NHS Heroes nominees – Zara Toussaint and Leeanne Clay
“We met Leeanne and Zara the day that we lost my 31-year-old sister to cancer. They helped us to explain to her children what was going to happen to their mummy and since have provided us as a family an incredible amount of support with the children and their grieving process. We cannot thank them enough and no amount of thank yous or rewards would amount to how incredible these ladies are.”
Zara Toussaint and Leeanne Clay are both registered nurses who, while working in a busy intensive care department, realised something needed to change to allow children to be part of the end of their loved ones lives.
In January 2020 they set up Burslem-based Windmills, which provides bereavement support to anyone aged up to 25 in Staffordshire.
Zara and Leeanne both still work full-time as registered nurses and also volunteer for up to 40 hours each week to support an ever growing number of children and young people. Their current active caseload is around 60 children but they have already had nearly 170 referrals this year.
They step in to provide support if a family member has received a terminal diagnosis or in cases of unexpected death through situations such as road accidents, murder or suicide.
As they are both nurses Zara and Leanne can go to the hospital and can talk through anything the children need to know. In some cases it is Zara and Leanne who break the news that their loved one will die or that their loved one has passed away.
They do memory making around the bedside, accompany children to the funeral director to see their loved one if they wish, go to funerals and provide ongoing support in the weeks and months that follow. They make themselves available 24/7.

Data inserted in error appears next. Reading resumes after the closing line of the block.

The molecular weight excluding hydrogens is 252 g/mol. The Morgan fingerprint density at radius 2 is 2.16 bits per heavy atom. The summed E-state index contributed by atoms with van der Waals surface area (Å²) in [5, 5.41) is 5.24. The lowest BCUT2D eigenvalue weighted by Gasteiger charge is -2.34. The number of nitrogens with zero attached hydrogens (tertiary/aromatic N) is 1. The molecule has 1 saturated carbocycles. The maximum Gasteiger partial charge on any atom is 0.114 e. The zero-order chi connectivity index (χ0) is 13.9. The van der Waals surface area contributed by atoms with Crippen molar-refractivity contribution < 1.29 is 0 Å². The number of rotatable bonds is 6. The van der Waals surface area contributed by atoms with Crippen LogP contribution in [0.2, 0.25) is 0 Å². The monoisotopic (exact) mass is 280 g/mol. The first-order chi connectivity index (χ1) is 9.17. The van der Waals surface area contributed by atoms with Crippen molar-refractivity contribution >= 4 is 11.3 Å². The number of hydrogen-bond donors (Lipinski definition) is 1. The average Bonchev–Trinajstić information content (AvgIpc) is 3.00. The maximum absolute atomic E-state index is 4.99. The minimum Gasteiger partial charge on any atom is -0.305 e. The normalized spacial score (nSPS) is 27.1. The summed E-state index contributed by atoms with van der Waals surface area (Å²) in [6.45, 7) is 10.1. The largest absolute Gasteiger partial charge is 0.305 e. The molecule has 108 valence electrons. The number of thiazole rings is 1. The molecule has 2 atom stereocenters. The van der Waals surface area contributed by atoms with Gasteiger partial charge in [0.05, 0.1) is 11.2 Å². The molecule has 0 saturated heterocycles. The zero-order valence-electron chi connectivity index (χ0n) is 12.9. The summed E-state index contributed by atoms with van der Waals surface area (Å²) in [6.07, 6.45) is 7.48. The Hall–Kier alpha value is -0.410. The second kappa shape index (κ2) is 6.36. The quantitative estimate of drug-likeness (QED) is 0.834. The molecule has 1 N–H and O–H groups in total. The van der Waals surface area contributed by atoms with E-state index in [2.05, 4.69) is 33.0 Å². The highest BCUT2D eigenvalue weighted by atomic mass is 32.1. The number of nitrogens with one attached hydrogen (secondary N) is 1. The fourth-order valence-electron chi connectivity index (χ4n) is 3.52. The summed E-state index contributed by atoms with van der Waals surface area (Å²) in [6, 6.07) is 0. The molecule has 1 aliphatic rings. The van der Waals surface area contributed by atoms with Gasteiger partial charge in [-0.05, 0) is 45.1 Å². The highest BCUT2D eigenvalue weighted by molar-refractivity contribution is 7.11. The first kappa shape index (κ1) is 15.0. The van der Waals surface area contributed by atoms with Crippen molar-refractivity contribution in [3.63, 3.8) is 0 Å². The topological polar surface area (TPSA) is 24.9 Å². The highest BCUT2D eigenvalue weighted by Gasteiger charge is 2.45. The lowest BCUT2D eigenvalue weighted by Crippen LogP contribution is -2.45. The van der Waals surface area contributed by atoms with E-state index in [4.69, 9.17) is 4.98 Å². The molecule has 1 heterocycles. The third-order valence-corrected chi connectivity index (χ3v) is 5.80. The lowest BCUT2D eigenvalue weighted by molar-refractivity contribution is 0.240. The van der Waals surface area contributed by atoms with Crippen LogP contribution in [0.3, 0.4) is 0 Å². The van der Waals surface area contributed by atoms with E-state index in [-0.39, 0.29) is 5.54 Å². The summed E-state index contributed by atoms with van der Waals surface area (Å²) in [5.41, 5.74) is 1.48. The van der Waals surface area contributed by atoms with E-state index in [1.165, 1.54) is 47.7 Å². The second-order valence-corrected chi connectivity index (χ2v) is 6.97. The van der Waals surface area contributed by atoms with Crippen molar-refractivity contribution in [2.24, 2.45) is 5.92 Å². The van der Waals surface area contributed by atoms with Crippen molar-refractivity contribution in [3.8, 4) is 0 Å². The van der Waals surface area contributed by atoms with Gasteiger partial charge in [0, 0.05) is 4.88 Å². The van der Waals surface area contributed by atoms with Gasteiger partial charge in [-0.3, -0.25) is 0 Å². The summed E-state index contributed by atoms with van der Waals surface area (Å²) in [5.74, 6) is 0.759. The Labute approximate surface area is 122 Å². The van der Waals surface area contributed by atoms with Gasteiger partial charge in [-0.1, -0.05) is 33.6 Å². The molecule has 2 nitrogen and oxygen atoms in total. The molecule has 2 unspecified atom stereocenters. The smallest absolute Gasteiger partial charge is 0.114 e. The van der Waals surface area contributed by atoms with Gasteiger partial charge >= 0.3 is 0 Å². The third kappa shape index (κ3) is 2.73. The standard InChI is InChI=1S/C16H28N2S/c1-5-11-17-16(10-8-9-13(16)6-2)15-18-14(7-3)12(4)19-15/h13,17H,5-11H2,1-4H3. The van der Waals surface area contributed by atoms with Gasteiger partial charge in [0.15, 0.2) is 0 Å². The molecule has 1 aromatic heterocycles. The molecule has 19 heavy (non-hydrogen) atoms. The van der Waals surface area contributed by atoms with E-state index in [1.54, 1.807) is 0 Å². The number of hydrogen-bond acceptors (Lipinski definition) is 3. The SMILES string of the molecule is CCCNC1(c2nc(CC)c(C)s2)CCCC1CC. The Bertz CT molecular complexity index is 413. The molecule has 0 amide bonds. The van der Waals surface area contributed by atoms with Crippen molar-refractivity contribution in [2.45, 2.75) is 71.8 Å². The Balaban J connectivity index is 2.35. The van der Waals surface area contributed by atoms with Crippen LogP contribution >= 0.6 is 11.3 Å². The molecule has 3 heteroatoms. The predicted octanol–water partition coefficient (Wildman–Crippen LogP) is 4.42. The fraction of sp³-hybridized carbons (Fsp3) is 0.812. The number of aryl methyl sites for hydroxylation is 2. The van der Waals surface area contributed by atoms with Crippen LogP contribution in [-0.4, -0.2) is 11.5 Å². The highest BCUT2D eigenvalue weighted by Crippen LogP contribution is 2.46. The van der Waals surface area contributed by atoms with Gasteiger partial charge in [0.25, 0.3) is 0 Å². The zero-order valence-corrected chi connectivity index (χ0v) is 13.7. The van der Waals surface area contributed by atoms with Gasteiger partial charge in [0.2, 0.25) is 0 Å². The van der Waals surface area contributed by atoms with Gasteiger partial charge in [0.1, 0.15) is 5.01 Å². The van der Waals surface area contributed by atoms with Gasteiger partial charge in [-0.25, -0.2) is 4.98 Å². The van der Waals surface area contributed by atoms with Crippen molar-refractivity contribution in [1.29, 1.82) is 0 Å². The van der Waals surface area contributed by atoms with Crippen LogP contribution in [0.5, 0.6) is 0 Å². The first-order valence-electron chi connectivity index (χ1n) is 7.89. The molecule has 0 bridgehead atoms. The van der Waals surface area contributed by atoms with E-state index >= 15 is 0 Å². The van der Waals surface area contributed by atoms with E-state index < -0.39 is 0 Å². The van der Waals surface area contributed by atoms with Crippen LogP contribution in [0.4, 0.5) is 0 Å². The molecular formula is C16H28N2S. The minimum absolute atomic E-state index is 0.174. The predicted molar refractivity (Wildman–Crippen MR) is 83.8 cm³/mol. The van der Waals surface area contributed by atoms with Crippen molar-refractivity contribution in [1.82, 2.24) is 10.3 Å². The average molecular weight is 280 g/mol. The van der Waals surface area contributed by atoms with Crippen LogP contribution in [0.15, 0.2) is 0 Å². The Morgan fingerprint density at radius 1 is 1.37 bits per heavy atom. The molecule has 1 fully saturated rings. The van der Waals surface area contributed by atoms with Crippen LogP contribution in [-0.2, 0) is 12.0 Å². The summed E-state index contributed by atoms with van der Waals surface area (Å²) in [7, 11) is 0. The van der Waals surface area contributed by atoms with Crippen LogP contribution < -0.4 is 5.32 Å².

Zara and Leeanne even left their NHS roles at the Royal Stoke University Hospital to work for a private nursing agency so that their work hours would be more flexible around the needs of the young people they help.
Zara, aged 40 and from Trent Vale, and Leeanne, aged 47 and from Trentham, have been nominated as NHS Heroes in the Your Heroes Awards by a string of families they have supported.
Emma Hine said: “Leeanne and Zara are two ladies you wish you never had to meet but if you are ever faced with the loss of a loved one where children are involved, they are two ladies you are so glad you met.
“They have been supporting my grandchildren following the death of my daughter (their mummy) earlier this year and it may sound corny, but we could not have got through the last couple of months without them.”
Zara said: “I lost my own dad when I was four-years-old and I have no memories of him. I understand how important it is for children to be involved and to have a positive experience of end of life.
“Leeanne and I were on a study day and talking about having the confidence to allow children to come into intensive care. We left that study day and said wouldn’t it be great to do something with that idea and Windmills was born.”